Weight and pregnancy

Weight is an important part of your health and wellbeing during pregnancy.

Weight and pregnancy

If you would like to know more about healthy weight gain in pregnancy, we have a number of downloadable fact sheets, covering a range of topics. 

Weight gain during pregnancy

This fact sheet includes an overview of weight gain recommendations, factors that can affect weight gain and some tips for achieving your healthiest weight. See Downloads below

How to monitor your weight gain

Monitoring your weight during pregnancy may help you understand if you are gaining too much or too little weight, and when to seek help if needed. If you would like to track your weight, download one of our worksheets and plot your weight gain over the course of your pregnancy. 

There are four worksheets to choose from based on your pre-pregnancy BMI (body mass index). 

To calculate your BMI, take your pre-pregnancy weight in kilos divided by your height in meters squared.  For example; if your pre-pregnancy weight is 72 kg and your height is 162 centimetres (1.62 meters), to work out your BMI, divide your weight by your height then divide again by height, i.e. 72 ÷ 1.62 ÷ 1.62 = 27.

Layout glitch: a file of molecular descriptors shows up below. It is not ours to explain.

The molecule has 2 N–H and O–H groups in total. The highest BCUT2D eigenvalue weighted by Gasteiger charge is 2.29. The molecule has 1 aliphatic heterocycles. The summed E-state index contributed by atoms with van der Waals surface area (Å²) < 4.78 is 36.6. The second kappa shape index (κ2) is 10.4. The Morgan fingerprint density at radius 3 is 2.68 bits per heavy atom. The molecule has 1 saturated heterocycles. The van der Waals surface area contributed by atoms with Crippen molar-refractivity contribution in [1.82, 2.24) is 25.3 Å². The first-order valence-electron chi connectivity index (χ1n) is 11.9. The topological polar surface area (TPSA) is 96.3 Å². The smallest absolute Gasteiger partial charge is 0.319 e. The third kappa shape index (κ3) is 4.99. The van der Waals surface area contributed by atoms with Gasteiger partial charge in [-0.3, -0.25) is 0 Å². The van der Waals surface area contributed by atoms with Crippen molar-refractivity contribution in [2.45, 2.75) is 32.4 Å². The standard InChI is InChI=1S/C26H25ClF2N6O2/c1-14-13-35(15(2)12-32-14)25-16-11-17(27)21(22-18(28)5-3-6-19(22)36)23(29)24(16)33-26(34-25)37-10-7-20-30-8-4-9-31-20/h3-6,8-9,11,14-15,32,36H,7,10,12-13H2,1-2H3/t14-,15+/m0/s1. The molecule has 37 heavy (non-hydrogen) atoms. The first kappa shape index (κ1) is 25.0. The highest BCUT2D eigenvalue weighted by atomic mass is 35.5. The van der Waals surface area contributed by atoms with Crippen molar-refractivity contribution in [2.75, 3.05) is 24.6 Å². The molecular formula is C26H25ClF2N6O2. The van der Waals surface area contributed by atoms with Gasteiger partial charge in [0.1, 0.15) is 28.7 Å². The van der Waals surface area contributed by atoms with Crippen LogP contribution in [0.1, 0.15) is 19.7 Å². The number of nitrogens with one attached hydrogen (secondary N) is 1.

Your BMI is 27, therefore download worksheet No.3.

Planning meals and snacks

See this fact sheet for practical and healthy suggestions for including the nutrients you need during pregnancy in your diet. See Downloads below

About sugars and fats

This fact sheet has information about hidden sugars and fats in foods and how to avoid excessive amounts. See Downloads below

Exercise in pregnancy

Tips from our physiotherapists about safe and effective exercise during pregnancy. See Downloads below

Other relevant fact sheets

You might also like to ask your doctor, midwife or dietitian for advice.


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The Women’s does not accept any liability to any person for the information or advice (or use of such information or advice) which is provided on the Website or incorporated into it by reference. The Women’s provide this information on the understanding that all persons accessing it take responsibility for assessing its relevance and accuracy. Women are encouraged to discuss their health needs with a health practitioner. If you have concerns about your health, you should seek advice from your health care provider or if you require urgent care you should go to the nearest Emergency Dept.